The distribution of poor population in Pakistan suggests that almost 75 percent of the poor are clustered around the poverty line. The economy moved to a higher growth trajectory in the vicinity of 6–7 percent real GDP growth during FY 2002–07, and resultantly the poverty declined substantially in FY 2004/05. The productive capacity of the economy remained alien to this higher growth and new industrial capacity was hardly added to the economy. The fiscal year 2007/08 was a volatile year for Pakistan’s economy both on domestic and external fronts.
This paper discusses key issues related to the conduct of monetary policy in countries that have Islamic banks. It describes the macrofinancial background and monetary policy frameworks where Islamic banks typically operate, and discusses the monetary transmission mechanism in economies where Islamic and conventional banking coexist. Most economies with Islamic banks also have conventional banks and this calls for a comprehensive approach to monetary policy. At the same time, a dual approach to monetary policy should be considered whenever the Islamic segment of the financial system is not as developed as the conventional one. The paper tries to shed light on potential spillovers between conventional and Islamic financial systems, and proposes specific recommendations on the design of Islamic monetary policy operations and for facilitating monetary transmission through the Islamic financial system.
This paper outlines the recent progress in developing Islamic financial instruments for the management of monetary policy and public borrowing requirements and provides details on new instruments currently being developed in the Islamic Republic of Iran and Sudan. The paper also touches on the institutional arrangements for interbank market operations and the design of effective central bank credit facilities that are needed under Islamic banking to support the development and operation of these new instruments.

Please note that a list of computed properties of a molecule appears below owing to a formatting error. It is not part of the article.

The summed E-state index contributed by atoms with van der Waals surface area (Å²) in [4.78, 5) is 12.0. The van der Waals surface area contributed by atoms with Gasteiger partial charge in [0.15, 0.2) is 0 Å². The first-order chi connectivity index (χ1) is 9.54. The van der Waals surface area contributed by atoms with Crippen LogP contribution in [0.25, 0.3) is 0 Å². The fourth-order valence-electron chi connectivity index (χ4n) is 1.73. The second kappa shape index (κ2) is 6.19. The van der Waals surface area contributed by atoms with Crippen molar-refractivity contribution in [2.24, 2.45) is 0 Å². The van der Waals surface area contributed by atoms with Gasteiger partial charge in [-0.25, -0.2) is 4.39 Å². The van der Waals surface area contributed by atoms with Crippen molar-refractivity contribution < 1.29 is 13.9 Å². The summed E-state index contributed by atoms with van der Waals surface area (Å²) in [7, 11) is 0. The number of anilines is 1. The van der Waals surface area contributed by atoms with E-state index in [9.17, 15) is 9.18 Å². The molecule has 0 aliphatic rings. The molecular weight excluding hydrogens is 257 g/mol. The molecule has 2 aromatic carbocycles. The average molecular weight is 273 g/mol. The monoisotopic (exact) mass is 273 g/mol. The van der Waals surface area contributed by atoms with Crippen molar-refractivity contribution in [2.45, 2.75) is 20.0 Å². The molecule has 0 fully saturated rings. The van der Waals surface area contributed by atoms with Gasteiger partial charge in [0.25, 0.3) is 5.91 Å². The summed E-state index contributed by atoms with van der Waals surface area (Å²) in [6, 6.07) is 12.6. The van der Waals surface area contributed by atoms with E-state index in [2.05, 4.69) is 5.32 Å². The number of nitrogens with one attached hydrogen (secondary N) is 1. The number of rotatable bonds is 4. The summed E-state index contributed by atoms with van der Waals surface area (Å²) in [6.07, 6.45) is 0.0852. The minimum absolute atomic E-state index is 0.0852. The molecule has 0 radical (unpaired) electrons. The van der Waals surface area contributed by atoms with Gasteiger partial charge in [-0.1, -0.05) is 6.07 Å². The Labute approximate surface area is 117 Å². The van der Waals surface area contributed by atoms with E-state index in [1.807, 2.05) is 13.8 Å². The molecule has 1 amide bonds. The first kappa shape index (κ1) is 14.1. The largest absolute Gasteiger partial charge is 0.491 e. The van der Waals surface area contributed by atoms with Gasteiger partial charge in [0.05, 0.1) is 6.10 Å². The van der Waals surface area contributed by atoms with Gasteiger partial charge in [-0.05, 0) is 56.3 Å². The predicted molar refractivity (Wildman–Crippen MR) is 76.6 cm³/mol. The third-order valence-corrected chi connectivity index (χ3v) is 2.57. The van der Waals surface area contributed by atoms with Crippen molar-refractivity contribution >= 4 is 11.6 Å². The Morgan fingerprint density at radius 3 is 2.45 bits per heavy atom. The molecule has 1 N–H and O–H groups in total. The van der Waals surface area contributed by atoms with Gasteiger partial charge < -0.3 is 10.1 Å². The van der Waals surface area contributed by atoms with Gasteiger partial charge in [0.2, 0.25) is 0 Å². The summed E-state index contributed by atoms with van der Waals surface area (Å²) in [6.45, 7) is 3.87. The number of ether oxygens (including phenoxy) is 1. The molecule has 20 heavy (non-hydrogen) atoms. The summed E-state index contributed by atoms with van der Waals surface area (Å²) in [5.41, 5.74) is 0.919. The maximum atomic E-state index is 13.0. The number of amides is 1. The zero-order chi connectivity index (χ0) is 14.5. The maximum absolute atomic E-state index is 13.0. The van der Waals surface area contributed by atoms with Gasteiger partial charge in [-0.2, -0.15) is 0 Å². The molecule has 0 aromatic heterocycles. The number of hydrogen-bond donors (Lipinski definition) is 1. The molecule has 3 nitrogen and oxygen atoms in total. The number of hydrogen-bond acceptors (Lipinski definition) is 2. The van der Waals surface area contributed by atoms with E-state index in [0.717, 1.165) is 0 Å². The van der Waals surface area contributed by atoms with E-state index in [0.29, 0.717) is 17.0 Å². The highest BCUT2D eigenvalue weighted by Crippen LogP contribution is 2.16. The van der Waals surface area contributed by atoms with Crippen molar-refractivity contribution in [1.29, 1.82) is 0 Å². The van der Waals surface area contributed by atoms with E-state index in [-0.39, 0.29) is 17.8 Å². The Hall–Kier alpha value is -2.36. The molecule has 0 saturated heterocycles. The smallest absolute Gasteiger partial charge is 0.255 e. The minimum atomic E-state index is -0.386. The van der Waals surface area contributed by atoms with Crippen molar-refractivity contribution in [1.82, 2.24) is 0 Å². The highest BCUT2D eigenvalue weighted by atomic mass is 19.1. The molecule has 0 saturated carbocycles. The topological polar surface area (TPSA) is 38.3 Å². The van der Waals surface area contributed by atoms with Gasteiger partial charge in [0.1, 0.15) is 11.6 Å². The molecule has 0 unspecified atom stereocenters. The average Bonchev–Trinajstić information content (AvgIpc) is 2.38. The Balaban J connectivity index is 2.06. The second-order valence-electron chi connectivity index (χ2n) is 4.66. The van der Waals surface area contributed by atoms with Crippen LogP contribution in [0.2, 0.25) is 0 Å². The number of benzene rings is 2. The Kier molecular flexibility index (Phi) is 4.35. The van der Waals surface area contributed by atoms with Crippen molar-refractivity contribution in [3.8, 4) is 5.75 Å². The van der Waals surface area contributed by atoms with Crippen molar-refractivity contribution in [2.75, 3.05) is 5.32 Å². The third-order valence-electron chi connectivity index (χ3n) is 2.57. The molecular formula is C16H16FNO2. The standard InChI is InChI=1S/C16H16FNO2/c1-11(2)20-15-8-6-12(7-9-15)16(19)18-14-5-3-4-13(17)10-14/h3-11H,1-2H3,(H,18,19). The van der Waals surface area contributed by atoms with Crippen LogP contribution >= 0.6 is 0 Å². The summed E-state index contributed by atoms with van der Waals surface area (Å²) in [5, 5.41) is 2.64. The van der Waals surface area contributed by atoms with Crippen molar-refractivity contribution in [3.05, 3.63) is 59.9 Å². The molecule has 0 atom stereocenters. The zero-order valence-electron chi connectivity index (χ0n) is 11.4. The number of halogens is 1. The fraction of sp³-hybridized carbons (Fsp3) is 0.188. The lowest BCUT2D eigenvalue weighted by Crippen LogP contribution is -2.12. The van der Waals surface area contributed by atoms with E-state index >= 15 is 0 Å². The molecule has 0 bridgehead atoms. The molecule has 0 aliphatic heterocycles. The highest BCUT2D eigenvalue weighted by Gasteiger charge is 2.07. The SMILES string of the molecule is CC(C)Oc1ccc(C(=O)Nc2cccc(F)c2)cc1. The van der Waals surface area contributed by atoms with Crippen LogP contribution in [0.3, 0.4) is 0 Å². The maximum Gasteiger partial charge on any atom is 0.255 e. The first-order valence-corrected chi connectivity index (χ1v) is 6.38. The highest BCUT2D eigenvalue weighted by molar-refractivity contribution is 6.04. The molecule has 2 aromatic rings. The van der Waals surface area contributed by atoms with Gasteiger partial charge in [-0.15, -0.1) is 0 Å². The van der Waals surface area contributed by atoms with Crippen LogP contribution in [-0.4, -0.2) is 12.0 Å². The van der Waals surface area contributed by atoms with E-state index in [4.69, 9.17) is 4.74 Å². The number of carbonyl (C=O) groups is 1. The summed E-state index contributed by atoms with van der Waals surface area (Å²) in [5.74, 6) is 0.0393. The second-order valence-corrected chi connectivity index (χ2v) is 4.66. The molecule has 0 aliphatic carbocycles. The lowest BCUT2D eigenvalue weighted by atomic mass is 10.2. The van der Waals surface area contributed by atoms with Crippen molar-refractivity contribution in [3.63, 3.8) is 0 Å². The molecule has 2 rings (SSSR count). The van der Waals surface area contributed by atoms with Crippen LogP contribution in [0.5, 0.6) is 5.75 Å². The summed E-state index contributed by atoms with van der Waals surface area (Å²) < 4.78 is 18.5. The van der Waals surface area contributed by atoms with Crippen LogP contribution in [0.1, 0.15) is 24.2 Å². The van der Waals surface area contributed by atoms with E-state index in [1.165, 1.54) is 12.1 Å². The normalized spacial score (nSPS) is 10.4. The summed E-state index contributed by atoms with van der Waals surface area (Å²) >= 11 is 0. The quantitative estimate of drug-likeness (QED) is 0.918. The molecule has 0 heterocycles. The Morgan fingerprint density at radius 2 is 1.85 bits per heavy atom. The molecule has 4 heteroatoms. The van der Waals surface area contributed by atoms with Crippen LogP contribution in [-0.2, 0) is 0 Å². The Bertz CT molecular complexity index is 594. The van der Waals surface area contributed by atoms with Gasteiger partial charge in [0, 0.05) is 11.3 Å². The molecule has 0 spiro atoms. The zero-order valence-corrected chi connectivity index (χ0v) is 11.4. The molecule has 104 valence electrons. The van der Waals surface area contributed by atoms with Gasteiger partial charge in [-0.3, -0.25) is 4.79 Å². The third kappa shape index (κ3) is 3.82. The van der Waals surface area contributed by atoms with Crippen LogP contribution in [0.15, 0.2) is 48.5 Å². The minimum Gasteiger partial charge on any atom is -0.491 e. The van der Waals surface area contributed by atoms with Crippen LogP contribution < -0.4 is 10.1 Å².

This paper analyzes the implications of Islamic precepts on banks’ structure and activities, focusing on banking supervision issues. It points out and discusses these issues in the context of a paradigm version of Islamic banking, as well as in frameworks that fall between the paradigm version and conventional banking. The case of Islamic banks operating in a conventional system is also examined.
Mr. Mumtaz Hussain, Asghar Shahmoradi, and Rima Turk
Islamic finance has started to grow in international finance across the globe, with some
concentration in few countries. Nearly 20 percent annual growth of Islamic finance in recent
years seems to point to its resilience and broad appeal, partly owing to principles that govern
Islamic financial activities, including equity, participation, and ownership. In theory, Islamic
finance is resilient to shocks because of its emphasis on risk sharing, limits on excessive risk
taking, and strong link to real activities. Empirical evidence on the stability of Islamic banks,
however, is so far mixed. While these banks face similar risks as conventional banks do, they
are also exposed to idiosyncratic risks, necessitating a tailoring of current risk management
practices. The macroeconomic policy implications of the rapid expansion of Islamic finance
are far reaching and need careful considerations.
This paper provides a conceptual overview of key aspects of the design and implementation of solvency stress testing of Islamic banks. Based on existing regulatory standards and prudential practice, the paper explains how Islamic finance principles and their impact on various risk drivers affect the capital assessment of asset-oriented financial intermediation under stress. The formal specification of these risk factors helps operationalize and integrate the stress testing of Islamic banks within established frameworks for financial stability analysis.